For All You Do, Thank YOU!  

Often, union members are not acknowledged for their contributions to companies, cities, hell, even the political process. But this past Friday, the Washington Post deep inside the newspaper’s print edition and again on the web (yeah, I can link to it!) did a story on the building of the new DC Nationals’ Stadium. This was a PUBLICLY funded project, so I won’t be mentioning the owner of the Nats from here on out, I’m not a fan of his. Instead, I’ll be focusing on what the Post’s Hamil R. Harris Focused on, the workers.

…for nearly two years, the sprawling site off South Capitol Street SE was the domain of men and women who wore hard hats instead of baseball helmets, leather boots instead of spikes.

People such as Theodore Richmond, who helped pour the concrete for Nationals Park. And Christopher Shrewsberry, who helped put in thousands of seats. And Veronica Salas, who made sure the workers were lined up and ready for their latest assignments.

More than 2,700 people helped build the ballpark -- immigrants, war veterans, people on their first jobs, longtime D.C. residents, tradesmen and women who traveled hundreds of miles for a chance to work on the project. Electricians, ironworkers, carpenters, plumbers, laborers, you name it, tended to the details. They celebrated last summer when the last beam was put in place by construction workers. History was being made, an electrician said at the time. Then everyone went back to work on the plumbing, wiring and other tasks that were yet to be done.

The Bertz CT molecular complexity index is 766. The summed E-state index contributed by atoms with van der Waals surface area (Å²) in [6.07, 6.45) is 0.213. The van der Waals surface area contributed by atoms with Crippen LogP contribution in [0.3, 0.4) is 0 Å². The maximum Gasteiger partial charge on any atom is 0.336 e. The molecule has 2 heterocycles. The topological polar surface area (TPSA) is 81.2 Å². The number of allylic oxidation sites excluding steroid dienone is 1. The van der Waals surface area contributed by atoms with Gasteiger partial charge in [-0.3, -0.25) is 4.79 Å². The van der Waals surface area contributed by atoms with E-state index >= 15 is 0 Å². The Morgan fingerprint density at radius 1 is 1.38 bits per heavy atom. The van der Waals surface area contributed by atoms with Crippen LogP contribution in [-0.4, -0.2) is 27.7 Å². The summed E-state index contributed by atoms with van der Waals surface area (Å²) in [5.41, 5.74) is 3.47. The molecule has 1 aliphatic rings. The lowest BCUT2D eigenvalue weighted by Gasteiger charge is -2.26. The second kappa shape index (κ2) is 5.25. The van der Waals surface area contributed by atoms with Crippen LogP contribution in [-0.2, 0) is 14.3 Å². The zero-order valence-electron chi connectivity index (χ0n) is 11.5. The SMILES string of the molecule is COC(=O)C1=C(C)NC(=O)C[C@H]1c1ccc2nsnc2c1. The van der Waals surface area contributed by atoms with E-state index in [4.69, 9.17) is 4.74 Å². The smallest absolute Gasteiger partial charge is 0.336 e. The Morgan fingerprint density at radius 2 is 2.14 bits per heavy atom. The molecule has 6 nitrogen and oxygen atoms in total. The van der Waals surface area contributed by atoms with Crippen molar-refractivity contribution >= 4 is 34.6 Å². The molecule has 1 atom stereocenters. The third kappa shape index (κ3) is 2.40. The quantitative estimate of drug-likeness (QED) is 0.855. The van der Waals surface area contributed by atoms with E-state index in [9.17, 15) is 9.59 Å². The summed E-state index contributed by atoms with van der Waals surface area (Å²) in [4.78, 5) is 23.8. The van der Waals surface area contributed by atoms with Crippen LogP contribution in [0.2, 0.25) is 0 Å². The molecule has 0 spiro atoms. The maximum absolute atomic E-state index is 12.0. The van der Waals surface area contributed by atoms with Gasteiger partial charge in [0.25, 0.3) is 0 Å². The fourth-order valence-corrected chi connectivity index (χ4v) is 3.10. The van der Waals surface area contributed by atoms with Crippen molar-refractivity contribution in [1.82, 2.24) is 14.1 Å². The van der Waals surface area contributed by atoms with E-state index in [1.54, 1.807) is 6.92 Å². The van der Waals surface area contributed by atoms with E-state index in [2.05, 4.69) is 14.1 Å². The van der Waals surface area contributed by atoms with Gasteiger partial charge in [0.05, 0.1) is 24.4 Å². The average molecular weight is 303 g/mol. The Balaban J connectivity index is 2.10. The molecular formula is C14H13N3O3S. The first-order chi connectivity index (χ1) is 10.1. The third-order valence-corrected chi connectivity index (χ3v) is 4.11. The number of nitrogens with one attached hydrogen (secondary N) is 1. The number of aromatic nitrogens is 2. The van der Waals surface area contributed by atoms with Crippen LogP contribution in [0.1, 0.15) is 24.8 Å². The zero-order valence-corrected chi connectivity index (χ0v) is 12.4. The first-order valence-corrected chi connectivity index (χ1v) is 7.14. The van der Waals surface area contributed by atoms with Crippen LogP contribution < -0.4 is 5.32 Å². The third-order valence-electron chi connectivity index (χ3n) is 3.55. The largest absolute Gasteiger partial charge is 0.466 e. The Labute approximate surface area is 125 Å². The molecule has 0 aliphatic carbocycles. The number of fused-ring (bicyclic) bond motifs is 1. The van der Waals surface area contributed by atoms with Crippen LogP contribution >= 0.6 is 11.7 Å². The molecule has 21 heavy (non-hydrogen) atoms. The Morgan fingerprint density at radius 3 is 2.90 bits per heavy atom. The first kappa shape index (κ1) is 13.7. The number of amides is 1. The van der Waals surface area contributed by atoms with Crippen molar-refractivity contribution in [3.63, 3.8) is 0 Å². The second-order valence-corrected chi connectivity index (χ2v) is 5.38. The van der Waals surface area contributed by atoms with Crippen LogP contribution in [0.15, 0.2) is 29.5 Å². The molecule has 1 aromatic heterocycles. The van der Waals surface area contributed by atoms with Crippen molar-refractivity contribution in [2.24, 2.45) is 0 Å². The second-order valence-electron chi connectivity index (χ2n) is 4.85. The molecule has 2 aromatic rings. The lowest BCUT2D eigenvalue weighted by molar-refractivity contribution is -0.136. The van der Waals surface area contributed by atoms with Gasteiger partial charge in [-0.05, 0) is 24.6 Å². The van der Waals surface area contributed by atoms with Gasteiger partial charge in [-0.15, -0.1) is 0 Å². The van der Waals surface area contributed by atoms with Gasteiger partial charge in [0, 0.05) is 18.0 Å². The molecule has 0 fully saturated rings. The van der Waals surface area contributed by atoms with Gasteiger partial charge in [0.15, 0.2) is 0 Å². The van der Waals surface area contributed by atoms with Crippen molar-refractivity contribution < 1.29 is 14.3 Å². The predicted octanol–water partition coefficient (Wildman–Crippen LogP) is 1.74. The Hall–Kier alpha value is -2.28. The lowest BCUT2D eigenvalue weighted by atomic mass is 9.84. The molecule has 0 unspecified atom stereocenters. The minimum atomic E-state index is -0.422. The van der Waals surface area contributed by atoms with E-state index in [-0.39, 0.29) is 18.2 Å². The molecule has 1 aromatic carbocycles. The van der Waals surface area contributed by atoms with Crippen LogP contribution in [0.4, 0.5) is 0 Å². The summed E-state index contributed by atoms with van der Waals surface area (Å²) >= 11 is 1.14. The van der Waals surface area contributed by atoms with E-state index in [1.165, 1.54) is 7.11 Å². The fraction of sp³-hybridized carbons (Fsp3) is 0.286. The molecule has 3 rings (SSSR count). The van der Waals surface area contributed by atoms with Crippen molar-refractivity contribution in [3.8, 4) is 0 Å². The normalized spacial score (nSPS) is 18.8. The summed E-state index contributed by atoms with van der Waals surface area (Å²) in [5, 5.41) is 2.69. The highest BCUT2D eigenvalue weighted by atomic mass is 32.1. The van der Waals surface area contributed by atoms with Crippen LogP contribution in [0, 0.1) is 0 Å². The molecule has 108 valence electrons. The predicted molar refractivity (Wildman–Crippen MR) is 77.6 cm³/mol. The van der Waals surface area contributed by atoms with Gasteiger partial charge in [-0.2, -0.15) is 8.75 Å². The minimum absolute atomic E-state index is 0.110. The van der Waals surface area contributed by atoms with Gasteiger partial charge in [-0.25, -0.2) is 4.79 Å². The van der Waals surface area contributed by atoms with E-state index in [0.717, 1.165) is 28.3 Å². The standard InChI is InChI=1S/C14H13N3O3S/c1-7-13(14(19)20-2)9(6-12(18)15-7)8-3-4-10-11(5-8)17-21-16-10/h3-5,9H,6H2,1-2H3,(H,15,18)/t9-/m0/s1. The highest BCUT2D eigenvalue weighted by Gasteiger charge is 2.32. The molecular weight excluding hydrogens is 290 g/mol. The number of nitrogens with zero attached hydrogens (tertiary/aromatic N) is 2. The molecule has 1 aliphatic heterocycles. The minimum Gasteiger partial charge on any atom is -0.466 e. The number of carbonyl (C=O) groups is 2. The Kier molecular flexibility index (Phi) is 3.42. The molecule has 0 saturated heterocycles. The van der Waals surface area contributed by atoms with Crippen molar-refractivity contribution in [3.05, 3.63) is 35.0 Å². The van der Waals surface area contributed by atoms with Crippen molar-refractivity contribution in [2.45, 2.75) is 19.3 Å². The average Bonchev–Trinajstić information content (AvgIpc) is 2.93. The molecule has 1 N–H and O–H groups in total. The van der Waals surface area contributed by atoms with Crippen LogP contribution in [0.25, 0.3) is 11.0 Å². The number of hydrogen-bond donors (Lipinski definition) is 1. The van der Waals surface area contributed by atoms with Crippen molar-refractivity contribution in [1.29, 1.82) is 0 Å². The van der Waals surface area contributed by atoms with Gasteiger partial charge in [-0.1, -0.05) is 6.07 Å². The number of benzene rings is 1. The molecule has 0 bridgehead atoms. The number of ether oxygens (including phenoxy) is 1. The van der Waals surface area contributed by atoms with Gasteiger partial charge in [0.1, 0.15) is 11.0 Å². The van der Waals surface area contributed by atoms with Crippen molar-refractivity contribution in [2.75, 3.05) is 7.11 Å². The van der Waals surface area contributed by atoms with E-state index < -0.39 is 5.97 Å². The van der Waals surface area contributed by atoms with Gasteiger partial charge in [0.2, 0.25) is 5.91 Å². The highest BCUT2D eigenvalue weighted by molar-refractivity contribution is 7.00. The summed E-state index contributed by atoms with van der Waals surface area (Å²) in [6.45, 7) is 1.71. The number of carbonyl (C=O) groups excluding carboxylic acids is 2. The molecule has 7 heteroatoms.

For all the unsung hero’s like Local 40 Ironworkers at the World Trade Center or locals 262 and 235 UAW out on strike in Michigan at American Axle, this is for you…

"During the first phase, I helped pour the concrete. In the second phase, I did the insulation. In the third phase, I am installing TVs, desks, anything to do with the offices. . . . There aren't a lot of things that you can be proud of in your life. I think that this will be one of the things. It will be something that I can show my kids years down the road. I helped build the stadium. . . . This will be one of my war stories. I've never been to war, but this will be one of the stories that I will be telling."
Theodore Richmond, 33
Southeast Washington, Laborer

and another

"We did the scoreboard. It is a beautiful thing to look at that big screen."
Herbert Brown, 57
Northeast Washington,
Electrician apprentice

PS, there are a number of apprenticeship programs out there. Ironworkers in NY have a site dedicated to their programs , DC government has one, Hard Hatted Women in Cleveland trains women for the trades. There’s even a program for transitioning veterans and guards members called Helmets to Hard Hats and the Boilermakers have a post up now.

How about a few more comments?

"I think this is a good project because Latinos and African Americans are working together. Our workers are proud of this project. Even apprentices come here to practice and learn more. It is a sense of pride. . . . Our members are happy to be part of this."
Veronica Salas, 32
Staff, Laborers' International
Union of North America
Northeast Washington, Laborer

"I am putting in the fiber-optic cable for the camera setup to capture the speed of the ball. I'm a Nats fan. This means a lot. There is a lot of history around here. I will bring my kids here when they get a little older."
George Kerr
Indian Head, Electrician

For all that unions members do around this country, thank you. Thank you, Thank you, THANK YOU!!


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